Later, while the Head Gardener continued tidying, weeding, and planting, I gave the buddleia in the Palm Bed such a severe trim as to refill one of the orange bags with the cuttings.

There was plenty left over from yesterday’s Indian takeaway for us to have second helpings this evening. I finished the Fleurie. Jackie had consumed her Hoegaarden on the patio earlier.

Perseverance Rewarded

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Until 2.30 p.m. when Jackie drove us to Brockenhurst to collect our friend Sheila who is staying with us for a few days, she continued sterling maintenance in the garden while Aaron and Robin continued with the fencing.

Erigeron

The erigeron outside the French windows featured as part of yesterday’s kitchen door shot. Here is a close-up of some of them.

Walking down the back drive to open the gate for our two marvellous garden maintenance men, I admired, on the bordering beds,

Snapdragons

snapdragons;

Wallflowers and valerian

wallflowers and valerian;

Rose Félicité Perpetué

and rose Féliticé Perpetué, now draping the dead stumps.

Rose garden 1

Rose garden 3

The heucheras in the Rose Garden provide stiff competition for the roses themselves.

Rose garden 4

Here, the geranium palmatums lead us in,

Aquilegias, Schoolgirl and Golden Showers

and aquilegias front Schoolgirl and Golden Showers.

Rose Ballerina and honeysuckle

 Ballerina dances with honeysuckle alongside the entrance arch.

Rose Hot Chocolate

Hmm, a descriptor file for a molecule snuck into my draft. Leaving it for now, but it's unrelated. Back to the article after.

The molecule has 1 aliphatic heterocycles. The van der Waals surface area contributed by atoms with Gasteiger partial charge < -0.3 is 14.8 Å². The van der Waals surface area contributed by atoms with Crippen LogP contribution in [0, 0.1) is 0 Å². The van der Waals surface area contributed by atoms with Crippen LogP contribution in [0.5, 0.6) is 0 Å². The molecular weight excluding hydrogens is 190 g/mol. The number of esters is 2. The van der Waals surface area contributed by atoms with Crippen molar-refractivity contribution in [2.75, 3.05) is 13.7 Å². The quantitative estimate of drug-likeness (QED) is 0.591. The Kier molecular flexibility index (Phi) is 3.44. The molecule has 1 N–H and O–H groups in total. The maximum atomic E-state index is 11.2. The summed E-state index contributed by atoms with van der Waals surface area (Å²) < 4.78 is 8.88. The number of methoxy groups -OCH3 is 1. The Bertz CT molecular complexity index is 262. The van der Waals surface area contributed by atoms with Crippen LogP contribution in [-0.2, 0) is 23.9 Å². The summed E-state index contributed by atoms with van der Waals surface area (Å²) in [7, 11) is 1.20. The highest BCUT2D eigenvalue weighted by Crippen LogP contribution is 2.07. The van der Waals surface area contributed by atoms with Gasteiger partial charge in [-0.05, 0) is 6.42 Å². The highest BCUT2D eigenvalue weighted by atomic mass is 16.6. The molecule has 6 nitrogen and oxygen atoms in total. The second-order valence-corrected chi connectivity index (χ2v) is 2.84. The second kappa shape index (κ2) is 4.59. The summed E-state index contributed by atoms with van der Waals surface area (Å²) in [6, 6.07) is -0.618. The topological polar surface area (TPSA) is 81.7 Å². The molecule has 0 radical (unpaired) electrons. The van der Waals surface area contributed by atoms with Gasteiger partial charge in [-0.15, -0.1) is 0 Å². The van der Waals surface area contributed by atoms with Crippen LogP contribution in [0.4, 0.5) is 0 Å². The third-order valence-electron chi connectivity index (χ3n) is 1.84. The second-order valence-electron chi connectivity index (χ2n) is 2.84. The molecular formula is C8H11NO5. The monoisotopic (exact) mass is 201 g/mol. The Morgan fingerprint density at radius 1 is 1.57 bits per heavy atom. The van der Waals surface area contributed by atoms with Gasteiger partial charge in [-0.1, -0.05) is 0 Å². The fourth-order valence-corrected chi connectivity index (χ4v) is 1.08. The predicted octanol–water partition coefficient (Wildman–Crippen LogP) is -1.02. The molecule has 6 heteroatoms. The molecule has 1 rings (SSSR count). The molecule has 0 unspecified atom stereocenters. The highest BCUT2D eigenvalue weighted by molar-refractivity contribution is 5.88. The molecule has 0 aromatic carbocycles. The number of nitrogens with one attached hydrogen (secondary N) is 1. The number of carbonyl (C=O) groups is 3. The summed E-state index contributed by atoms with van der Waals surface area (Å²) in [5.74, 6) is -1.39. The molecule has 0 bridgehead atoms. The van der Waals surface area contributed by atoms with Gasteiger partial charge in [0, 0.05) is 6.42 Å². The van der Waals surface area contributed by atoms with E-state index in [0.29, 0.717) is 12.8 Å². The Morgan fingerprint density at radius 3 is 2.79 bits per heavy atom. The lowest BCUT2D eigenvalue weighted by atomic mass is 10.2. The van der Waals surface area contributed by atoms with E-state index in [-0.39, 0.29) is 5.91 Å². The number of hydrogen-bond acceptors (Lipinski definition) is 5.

The rose Hot Chocolate in the front garden is, however, just ahead of that in the back.

Rose pink climber

Rose deep pink climber

Festooning the front trellis are two different depths of pink roses.

View from Crytomeria Bed

Here is a view across the Cryptomeria Bed to Elizabeth’s Bed.

Rose peach bush

The peach coloured rose photographed yesterday is further open today.

Hoverfly on For Your Eyes Only

The smallest hoverfly I have ever seen landed on For Your Eyes Only.

Bee on stick

I have striven for a long time to capture a bee in flight. Today my perseverance was rewarded.

This evening we all dined on Jackie’s lemon chicken, mashed potatoes, peas, and carrots. Jackie drank Hoegaarden, I drank more of the Fleurie, and Sheila drank water.

How Many Bees In This Post?

Snake Bark maple skeleton

Jackie and I spent the morning on an enforced feat of forestry. With the head gardener’s advice, guidance, and assistance I sawed off a myrtle branch that had been twisted by the gales, and then performed an autopsy on the snake bark maple. This latter tree has, sadly, died. We performed emergency amputations last autumn, but it failed to recover. I therefore cut down the highest branches, leaving the skeleton as a frame for climbing plants yet to be determined. I protected my left hand with a padded cycling glove purchased by Jackie in the lucky dip that is Lidl’s central aisle. With a certain amount of trepidation I teetered on the step ladders made stable with a wedge or two. It is amazing how hard this dead wood was to cut through.

The thinner limbs I chopped into combustible sections for the next bonfire. This afternoon I sawed up the thicker ones for our wood burner pile, and Jackie continued with her creative planting. After a few yards amble down the lane, I called it a day.

Bee on dandelion

In the lane, a bee flitted from dandelion to dandelion as I tracked it, eventually catching it.

Allium

Wherever you look in the garden, a wide variety of alliums is to be found.

Iris

On the back drive, we are hoping recently planted antique parchment pigmented irises will thrive, thus emulating

Valerian and wallflowersthe rather more strident valerians and wallflowers.

The Chilean lantern tree is a-whirr with leg-loaded worker bees.

Bees on Chilean Lantern tree 1

How many can you spot in this shot?

Bees on Chilean Lantern tree 2

And in this one?  Clicking on the images will help.

This evening we dined on tangy smoked cod, creamy mashed potatoes, piquant cauliflower cheese, firm sweetcorn and peas, and crunchy carrots. We both drank Heritage de Calvet white cotes du Rhone 2014, and a good accompaniment it was.

Smoked cod meal